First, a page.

I’m working on a contemporary romance. Be amazed.
I blame it on my mother-in-law, who gave us clown noses for Christmas and on a guy I’ll call “Brian” at my oral surgeon’s office. Brian and I were talking while I was waiting for my mouth to cease all feelings and a new idea surfaced to use the clown nose for a heroine who has a clown phobia (coulrophobia) and who keeps the clown nose on her during her workday as her own private form of therapy.
So I have a heroine in a job about which I know virtually nothing. And then I find a hero while doing some local “charitable work” with my husband’s company…
And I suddenly have a plot.
And I got all tickled and wrote and outlined and wrote some more.
All of which was a rush — I love writing.
I did online research about being an oral surgeon. I checked out the bios for the hero’s type of character and gave him some quirks. I poked around locally (for the story will be set in a nearby town) to find where everyone lives.
All of which is FUN! I love researching.
Then…I got responsible and asked to visit the oral surgeon’s office.
Cue ominous music.
I had “staffed” the surgeon’s office in my head so that I had functional characters as I began my story. One must have functional secondary characters—they can make or break even the sweetest romance. Assumptions, naturally, were made because I had to start somewhere, right?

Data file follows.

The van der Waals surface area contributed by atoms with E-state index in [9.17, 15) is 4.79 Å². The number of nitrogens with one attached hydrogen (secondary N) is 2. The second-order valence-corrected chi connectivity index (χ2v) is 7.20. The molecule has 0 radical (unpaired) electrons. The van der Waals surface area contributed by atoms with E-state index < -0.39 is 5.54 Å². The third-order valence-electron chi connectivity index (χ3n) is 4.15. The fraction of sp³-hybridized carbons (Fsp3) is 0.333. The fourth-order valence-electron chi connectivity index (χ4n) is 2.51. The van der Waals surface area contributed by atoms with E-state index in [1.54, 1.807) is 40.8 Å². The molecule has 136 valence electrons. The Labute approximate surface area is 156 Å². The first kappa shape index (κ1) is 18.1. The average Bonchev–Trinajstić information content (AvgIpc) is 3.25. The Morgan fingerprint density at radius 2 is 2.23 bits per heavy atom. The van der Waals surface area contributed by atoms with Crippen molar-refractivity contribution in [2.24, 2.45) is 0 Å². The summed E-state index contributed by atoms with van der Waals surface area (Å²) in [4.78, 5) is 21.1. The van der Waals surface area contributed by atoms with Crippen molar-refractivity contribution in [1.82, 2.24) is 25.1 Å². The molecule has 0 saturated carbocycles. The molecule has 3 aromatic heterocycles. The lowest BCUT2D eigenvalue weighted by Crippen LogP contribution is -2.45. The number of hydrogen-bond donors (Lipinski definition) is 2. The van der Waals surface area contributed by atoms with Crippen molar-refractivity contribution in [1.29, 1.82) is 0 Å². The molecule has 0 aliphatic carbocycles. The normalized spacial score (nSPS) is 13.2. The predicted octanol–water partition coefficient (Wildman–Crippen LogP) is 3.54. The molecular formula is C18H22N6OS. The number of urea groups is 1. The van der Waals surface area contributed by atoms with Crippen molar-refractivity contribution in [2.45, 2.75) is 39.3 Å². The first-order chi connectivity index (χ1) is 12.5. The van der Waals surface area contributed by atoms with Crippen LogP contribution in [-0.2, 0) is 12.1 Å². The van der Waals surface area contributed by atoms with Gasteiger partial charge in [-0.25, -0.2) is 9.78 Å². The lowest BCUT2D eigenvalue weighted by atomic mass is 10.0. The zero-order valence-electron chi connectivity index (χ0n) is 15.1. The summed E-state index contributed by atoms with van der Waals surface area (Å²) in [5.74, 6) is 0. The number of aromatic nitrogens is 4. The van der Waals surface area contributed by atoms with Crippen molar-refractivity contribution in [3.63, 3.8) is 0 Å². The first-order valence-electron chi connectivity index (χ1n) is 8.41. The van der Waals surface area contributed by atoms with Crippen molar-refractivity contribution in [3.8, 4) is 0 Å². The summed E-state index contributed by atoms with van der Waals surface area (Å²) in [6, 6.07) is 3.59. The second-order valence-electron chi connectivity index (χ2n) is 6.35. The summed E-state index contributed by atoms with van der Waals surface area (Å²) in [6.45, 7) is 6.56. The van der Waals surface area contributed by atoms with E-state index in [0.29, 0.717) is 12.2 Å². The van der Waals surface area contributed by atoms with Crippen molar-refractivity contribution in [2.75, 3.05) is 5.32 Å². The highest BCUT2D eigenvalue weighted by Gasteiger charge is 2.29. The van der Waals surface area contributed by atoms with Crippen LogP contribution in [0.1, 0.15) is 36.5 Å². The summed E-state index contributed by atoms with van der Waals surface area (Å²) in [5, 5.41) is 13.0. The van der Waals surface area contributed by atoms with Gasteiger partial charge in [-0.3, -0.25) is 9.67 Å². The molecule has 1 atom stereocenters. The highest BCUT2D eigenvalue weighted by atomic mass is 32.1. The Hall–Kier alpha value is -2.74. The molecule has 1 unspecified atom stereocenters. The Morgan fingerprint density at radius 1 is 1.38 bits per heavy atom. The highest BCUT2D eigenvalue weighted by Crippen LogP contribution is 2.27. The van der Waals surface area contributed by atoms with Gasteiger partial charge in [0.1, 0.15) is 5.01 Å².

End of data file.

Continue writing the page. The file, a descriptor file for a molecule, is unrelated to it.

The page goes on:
I made several erroneous assumptions.
I am always pleased, though, to find out how things really work, even if it IS frustrating to have to go back and rewrite stuff. This happened in Éire’s Viking, where my wonderful lead editor corrected me on a major medical issue that affected quite a few chapters. This happened a great deal in the final book of the trilogy, Éire’s Devil King, in which I had to actually follow real history and in which I used a real person as a main character. So I’m cool with rewriting.
It is always a bit disheartening to make thousands and thousands of words go away. Still, if I hadn’t written them in the first place, I wouldn’t know my main characters.
Which I do. Rather well.
Now, I must present them creditably. So, it’s off to work I go.